Here’s our list of ten frontline blogs we’ve particularly liked from the week of 27th May 2013. Let us know which posts we’ve missed and which other bloggers we should be following for next week’s list.
Tessa Matthews challenges an education system that allows young people to receive a narrow education – and which subsequently narrows their educational and career opportunities. Posted on Tabula Rasa.
Keven Bartle imagines his retirement speech in 2040, looking back at how his vision for an empowered teaching profession has been realised (the second part of Keven’s post can be found here). Posted on keven bartle’s Blog.
Mark Newbold explains why the crisis is not caused primarily by increased attendances at A&E but rather has a lot to do with delays in discharging patients. Posted on Mark Newbold.
Puffles argues against privatising the courts, and for protecting the fundamental propriety of our political and legal system. Posted on A dragon’s best friend.
Adrian McMenamin examines the sinking ship that is the IT project behind the Government’s Universal Credit programme. Posted on cartesian product.
The Hardest Hit campaign welcomes an article in the Telegraph acknowledging that “disability testing” isn’t working, in the hope that it heralds increased accuracy in the debate around welfare. Posted on The Hardest Hit.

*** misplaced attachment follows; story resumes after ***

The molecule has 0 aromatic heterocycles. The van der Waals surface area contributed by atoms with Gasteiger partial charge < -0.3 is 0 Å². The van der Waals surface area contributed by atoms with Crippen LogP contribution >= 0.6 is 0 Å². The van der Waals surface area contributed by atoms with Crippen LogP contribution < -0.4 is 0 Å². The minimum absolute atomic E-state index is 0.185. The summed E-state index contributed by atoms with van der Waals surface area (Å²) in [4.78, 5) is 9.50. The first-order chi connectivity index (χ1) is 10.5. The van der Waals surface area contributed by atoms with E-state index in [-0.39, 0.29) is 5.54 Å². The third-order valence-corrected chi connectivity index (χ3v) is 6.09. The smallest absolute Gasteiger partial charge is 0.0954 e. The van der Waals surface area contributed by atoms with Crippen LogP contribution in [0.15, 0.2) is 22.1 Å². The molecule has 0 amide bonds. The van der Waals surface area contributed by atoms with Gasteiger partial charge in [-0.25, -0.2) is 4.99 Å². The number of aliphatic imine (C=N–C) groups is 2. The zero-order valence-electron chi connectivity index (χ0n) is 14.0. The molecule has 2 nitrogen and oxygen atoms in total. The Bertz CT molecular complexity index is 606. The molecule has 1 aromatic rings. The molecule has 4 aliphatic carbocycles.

kittysjones explains how the Government is failing to implement Article 19 of the United Nations Convention on the Rights of Persons with Disabilities – the right to live independently and to be included in the community. Posted on kittysjones.
Paul Bernal explains why the tragic and hideous events of Woolwich do not make the case for the Snoopers’ Charter – indeed, precisely the opposite. Posted on Paul Bernal’s Blog.
Andrew Old defends writing under a pseudonym as essential to explaining how the world looks from a frontline perspective – and compares writer, presenter and teacher trainer Sue Cowley to the evil Emperor from Star Wars. Posted on Scenes from the battleground.
Mike Cameron recalls the TV documentary The Ascent of Man from the 1970s, and its emphasis on the importance of error and fallibility in humankind’s development of science. Posted on Distant ramblings on the horizon.
We’re always interested in hearing from frontline bloggers, so if you’re interested in having your post featured on Guerilla Policy then do get in touch: [email protected]